Your typical Caribbean breakfast is usually laden with ground provisions, dumplings, porridge, curries and roti (depending where in the Caribbean you are) and usually some sort of stewed salted meats (salted cod in most cases), so this recipe will not rank among those traditional type recipes. However, if you’re looking for something with wonderful flavors, brilliant colors and textures, you’ll be quite impressed with this dish. I’ll be using pork (bratwurst) sausages, but you’re free to use any sausage you like (I know some people are into turkey sausages.. just not my thing).
2 bell peppers (med)
1 medium onion
1/4 teaspoon Spanish pimentón (smoked hot paprika)
1 teaspoon veg oil
1 clove garlic
3 sprigs thyme
1/4 scotch bonnet pepper (optional)
1/4 teaspoon black pepper
Heat the veg oil on a low flame and add the sausages. TIP.. add about 1/2 cup water to the pan so the sausages cook before they start burning on the outside before the inside in cooked or you can also place a lid on the pan. By the time the water burns off, your sausages should be close to being fully cooked. Now turn up the heat to fully ‘brown’ them on the outside. Takes about 20 minutes or so, depending on the thickness of them.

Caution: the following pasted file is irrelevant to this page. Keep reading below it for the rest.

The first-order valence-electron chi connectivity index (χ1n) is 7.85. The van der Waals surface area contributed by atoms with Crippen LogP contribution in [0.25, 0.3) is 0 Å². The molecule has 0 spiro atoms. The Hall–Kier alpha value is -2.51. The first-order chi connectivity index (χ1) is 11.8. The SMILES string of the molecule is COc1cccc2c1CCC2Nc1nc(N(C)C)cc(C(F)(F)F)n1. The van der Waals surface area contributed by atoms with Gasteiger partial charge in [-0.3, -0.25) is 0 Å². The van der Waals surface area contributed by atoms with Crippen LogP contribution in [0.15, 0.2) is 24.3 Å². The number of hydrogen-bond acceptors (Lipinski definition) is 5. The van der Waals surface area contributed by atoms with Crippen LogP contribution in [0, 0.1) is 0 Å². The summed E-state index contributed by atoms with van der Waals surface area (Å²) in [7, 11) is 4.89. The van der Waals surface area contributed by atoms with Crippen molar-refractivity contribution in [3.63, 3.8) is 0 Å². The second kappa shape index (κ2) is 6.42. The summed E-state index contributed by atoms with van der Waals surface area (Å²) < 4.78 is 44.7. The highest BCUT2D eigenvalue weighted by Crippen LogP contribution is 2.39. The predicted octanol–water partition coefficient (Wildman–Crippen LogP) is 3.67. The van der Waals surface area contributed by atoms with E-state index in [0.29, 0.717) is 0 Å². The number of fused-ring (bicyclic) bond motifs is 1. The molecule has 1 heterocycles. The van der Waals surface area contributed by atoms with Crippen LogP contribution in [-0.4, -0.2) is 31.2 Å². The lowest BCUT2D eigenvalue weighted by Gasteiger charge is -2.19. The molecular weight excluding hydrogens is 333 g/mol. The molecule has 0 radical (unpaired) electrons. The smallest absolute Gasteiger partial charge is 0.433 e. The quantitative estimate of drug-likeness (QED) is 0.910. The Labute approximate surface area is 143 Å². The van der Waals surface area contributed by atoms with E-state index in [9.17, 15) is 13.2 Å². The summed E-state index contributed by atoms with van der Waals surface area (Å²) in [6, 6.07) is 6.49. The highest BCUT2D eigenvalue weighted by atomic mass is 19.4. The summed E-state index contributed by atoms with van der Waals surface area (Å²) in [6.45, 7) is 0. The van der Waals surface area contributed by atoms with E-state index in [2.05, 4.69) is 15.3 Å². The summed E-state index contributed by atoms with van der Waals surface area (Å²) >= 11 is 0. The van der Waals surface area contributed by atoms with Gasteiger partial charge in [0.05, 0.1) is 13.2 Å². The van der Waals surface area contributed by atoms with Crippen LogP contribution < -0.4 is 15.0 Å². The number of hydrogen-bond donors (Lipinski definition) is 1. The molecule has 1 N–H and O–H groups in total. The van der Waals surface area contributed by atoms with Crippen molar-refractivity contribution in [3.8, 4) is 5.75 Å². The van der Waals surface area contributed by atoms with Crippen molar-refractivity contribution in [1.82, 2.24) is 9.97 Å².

Remove the now cooked sausages and set aside. Then add the garlic (crushed) and onion (chopped) to the same pan and cook on low for about 3 minutes. Then go in with the thyme, black pepper, salt, scotch bonnet and pimentón. Stir well and cook for a minute.
It’s now time to add the chopped bell peppers and scallions to the mix and stir well. The goal is to pick up all the flavors from the bottom of the pan from when we cooked the sausages.
Let it go for about 2-3 minutes so the peppers soften up a bit, but retain a bit of texture. The sausages should be cool by now, so chop into bite sized pieces and add to the pan. Be sure to save any juices which may run off while cutting and add to the pan as well. Stir well, cook another 2 minutes and you’re all done.
This sausage with bell peppers will have a slight kick to it from the scotch bonnet peppers, but you can certainly control that. It goes well with cassava dumplings, ground provisions, roti, coconut bake or even something as simple as toasted bread. So give it a try and enjoy!